Whatever we’re addicted to, it sends us surging on a high into euphoria. Of course this thrill spike makes us feel good, which is why we get hooked. It’s that feeling we crave. But why do we crave it? Is it because we aren’t getting these spikes from our everyday lives without it? Is that the only we experience these types of highs? Or do we just prefer these types of highs because it doesn’t measure up to the everyday high?

This isn’t far from true. We could be genetically prewired not to be stimulated by everyday pleasures which lead us to seek the thrill outside ourselves. There’s a dopamine receptor known as D2 receptor. When the d2 receptor population isn’t normal, we see problems with areas like attention, motor control, motivation, and addiction.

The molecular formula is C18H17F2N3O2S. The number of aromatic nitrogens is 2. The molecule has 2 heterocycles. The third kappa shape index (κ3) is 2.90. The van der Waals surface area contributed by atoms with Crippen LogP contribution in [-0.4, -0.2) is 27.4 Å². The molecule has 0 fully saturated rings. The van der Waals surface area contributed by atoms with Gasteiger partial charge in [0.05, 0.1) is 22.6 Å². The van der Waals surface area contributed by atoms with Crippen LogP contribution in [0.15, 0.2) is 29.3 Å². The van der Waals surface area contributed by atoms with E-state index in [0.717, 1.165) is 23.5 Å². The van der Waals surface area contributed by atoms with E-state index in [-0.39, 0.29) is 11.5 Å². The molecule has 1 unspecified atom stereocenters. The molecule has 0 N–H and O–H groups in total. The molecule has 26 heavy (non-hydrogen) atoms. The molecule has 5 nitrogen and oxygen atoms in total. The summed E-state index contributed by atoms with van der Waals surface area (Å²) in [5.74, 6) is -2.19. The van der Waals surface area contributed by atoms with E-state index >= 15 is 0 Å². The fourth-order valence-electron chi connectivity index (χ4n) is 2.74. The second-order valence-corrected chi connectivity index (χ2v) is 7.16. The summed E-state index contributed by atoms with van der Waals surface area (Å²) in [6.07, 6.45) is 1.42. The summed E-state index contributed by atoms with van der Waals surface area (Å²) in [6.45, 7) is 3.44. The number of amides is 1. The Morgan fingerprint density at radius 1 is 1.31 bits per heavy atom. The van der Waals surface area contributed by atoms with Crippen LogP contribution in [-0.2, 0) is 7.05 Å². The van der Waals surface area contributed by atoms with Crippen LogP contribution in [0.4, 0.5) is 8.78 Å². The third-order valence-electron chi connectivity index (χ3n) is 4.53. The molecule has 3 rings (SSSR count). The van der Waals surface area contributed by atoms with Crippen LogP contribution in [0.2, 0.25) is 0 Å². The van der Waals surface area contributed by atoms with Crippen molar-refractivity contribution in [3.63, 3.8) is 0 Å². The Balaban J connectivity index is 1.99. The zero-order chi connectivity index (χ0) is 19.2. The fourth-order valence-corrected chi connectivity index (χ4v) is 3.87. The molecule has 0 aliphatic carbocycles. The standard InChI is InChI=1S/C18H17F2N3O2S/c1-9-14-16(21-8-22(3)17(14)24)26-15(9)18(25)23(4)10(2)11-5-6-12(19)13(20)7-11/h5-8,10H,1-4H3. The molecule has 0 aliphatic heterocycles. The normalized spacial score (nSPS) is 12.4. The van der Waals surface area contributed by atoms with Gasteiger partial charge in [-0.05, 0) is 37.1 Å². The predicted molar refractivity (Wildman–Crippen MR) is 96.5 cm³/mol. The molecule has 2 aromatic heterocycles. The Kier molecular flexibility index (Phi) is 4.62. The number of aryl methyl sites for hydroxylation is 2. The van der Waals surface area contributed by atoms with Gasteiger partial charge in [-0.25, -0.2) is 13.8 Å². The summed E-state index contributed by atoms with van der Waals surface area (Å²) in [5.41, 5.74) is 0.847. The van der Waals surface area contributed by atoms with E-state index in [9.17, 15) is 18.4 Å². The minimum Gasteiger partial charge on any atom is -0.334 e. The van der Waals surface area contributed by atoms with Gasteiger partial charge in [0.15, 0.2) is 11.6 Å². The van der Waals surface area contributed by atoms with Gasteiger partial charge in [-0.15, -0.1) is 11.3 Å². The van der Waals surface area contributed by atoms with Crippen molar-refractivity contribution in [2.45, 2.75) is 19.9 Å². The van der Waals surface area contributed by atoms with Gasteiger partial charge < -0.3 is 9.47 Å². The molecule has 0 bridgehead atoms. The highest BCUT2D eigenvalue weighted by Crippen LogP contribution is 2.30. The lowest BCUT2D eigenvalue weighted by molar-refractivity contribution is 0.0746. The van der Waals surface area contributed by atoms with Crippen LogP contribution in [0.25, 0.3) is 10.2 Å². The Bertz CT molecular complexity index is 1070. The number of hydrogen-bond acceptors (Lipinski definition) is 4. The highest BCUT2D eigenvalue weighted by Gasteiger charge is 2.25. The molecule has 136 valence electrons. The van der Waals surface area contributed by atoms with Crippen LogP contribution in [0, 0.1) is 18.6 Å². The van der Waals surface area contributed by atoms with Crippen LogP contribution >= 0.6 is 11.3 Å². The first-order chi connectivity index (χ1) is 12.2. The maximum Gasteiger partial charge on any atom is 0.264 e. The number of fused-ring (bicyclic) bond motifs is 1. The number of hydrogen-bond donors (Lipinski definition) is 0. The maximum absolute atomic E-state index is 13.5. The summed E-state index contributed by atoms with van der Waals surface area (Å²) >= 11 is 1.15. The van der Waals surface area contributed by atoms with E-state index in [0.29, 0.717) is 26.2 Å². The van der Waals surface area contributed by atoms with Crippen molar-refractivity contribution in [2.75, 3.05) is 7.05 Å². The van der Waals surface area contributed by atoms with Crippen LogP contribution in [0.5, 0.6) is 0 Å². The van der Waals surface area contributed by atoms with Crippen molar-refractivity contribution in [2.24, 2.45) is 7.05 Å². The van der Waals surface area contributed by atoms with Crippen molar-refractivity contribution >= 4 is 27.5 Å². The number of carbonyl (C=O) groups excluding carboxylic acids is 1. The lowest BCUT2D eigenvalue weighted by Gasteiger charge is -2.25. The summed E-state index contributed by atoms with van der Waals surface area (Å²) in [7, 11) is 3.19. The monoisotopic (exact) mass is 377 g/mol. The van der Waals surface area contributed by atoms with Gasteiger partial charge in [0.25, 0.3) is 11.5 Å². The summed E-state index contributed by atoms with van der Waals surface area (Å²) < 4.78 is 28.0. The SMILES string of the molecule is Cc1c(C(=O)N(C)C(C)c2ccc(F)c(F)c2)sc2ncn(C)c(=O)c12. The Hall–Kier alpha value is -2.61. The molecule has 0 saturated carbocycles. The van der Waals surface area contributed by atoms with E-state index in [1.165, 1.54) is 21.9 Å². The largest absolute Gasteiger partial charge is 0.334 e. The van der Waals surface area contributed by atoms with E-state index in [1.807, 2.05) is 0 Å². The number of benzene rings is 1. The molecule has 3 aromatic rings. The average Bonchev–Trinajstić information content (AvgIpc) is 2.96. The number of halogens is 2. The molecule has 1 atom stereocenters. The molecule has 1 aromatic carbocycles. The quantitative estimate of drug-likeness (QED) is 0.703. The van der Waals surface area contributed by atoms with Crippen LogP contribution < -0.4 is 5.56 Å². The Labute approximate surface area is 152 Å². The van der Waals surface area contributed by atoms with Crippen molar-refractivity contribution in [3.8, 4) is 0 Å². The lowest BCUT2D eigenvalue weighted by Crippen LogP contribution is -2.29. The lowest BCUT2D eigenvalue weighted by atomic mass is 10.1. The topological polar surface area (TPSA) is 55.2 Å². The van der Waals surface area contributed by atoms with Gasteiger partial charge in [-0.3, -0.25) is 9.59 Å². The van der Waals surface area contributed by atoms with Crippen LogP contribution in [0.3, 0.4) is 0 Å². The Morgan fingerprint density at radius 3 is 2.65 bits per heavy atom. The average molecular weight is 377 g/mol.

D2 receptors are developed while we’re in still in the womb. However, the DRD2 gene which is responsible for growing these receptors has a variant (allele A1) that cause a reduction in the number of D2 receptors. Allele A1 gets passed down to offspring who usually end up struggling with addiction. This explains how addiction seems to run in families. Of course, our life experiences and our ability to cope still have an influence addictive behaviors and our life choices.

Those with fewer D2 receptors tend to be less excited about achieving goals in life or being able to find the thrill in everyday life. Their reward system doesn’t give them much of a buzz. These people fill that void with hyper-exciting rewards or highs from drugs, alcohol, gambling, etc.. They feel unenthused with life and the addictions is a way to engage with life. So in other words, addiction is more of a side effect to having fewer D2 receptors.

If this resonates with you and you relate to it or know someone who might relate to it, please reach out to a medical professional. If you are in the southern california area, please contact a medical professional at Crownview Medical Group for advice on healthy approaches to finding the thrills in life.